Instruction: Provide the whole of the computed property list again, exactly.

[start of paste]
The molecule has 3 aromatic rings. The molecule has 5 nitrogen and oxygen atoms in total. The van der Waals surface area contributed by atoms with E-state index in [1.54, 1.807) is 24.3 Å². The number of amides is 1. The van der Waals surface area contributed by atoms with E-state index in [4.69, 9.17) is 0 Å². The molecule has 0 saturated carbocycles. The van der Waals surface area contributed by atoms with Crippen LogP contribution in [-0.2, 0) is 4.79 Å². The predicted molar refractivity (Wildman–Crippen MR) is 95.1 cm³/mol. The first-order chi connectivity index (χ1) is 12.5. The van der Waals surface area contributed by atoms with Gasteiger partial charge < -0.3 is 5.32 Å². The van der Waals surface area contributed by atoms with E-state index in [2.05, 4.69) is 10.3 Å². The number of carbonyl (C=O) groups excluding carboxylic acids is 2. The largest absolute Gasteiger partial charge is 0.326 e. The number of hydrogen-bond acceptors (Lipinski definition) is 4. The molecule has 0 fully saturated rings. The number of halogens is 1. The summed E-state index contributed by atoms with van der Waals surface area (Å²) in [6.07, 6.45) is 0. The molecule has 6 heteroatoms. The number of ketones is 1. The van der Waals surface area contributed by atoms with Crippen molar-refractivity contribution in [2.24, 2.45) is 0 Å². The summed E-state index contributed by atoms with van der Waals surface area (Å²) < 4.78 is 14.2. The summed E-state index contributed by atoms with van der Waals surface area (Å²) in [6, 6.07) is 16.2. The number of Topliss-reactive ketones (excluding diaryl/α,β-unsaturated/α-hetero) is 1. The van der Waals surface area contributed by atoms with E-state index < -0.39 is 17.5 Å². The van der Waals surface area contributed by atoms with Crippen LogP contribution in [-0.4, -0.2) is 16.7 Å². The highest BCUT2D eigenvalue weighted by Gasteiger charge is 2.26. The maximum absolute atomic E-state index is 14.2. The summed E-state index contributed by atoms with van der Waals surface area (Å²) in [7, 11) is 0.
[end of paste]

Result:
The molecule has 3 aromatic rings. The molecule has 5 nitrogen and oxygen atoms in total. The van der Waals surface area contributed by atoms with E-state index in [1.54, 1.807) is 24.3 Å². The number of amides is 1. The van der Waals surface area contributed by atoms with E-state index in [4.69, 9.17) is 0 Å². The molecule has 0 saturated carbocycles. The van der Waals surface area contributed by atoms with Crippen LogP contribution in [-0.2, 0) is 4.79 Å². The predicted molar refractivity (Wildman–Crippen MR) is 95.1 cm³/mol. The first-order chi connectivity index (χ1) is 12.5. The van der Waals surface area contributed by atoms with Gasteiger partial charge < -0.3 is 5.32 Å². The van der Waals surface area contributed by atoms with E-state index in [2.05, 4.69) is 10.3 Å². The number of carbonyl (C=O) groups excluding carboxylic acids is 2. The largest absolute Gasteiger partial charge is 0.326 e. The number of hydrogen-bond acceptors (Lipinski definition) is 4. The molecule has 0 fully saturated rings. The number of halogens is 1. The summed E-state index contributed by atoms with van der Waals surface area (Å²) in [6.07, 6.45) is 0. The molecule has 6 heteroatoms. The number of ketones is 1. The van der Waals surface area contributed by atoms with Crippen molar-refractivity contribution in [2.24, 2.45) is 0 Å². The summed E-state index contributed by atoms with van der Waals surface area (Å²) < 4.78 is 14.2. The summed E-state index contributed by atoms with van der Waals surface area (Å²) in [6, 6.07) is 16.2. The number of Topliss-reactive ketones (excluding diaryl/α,β-unsaturated/α-hetero) is 1. The van der Waals surface area contributed by atoms with E-state index < -0.39 is 17.5 Å². The van der Waals surface area contributed by atoms with Crippen LogP contribution in [-0.4, -0.2) is 16.7 Å². The highest BCUT2D eigenvalue weighted by Gasteiger charge is 2.26. The maximum absolute atomic E-state index is 14.2. The summed E-state index contributed by atoms with van der Waals surface area (Å²) in [7, 11) is 0.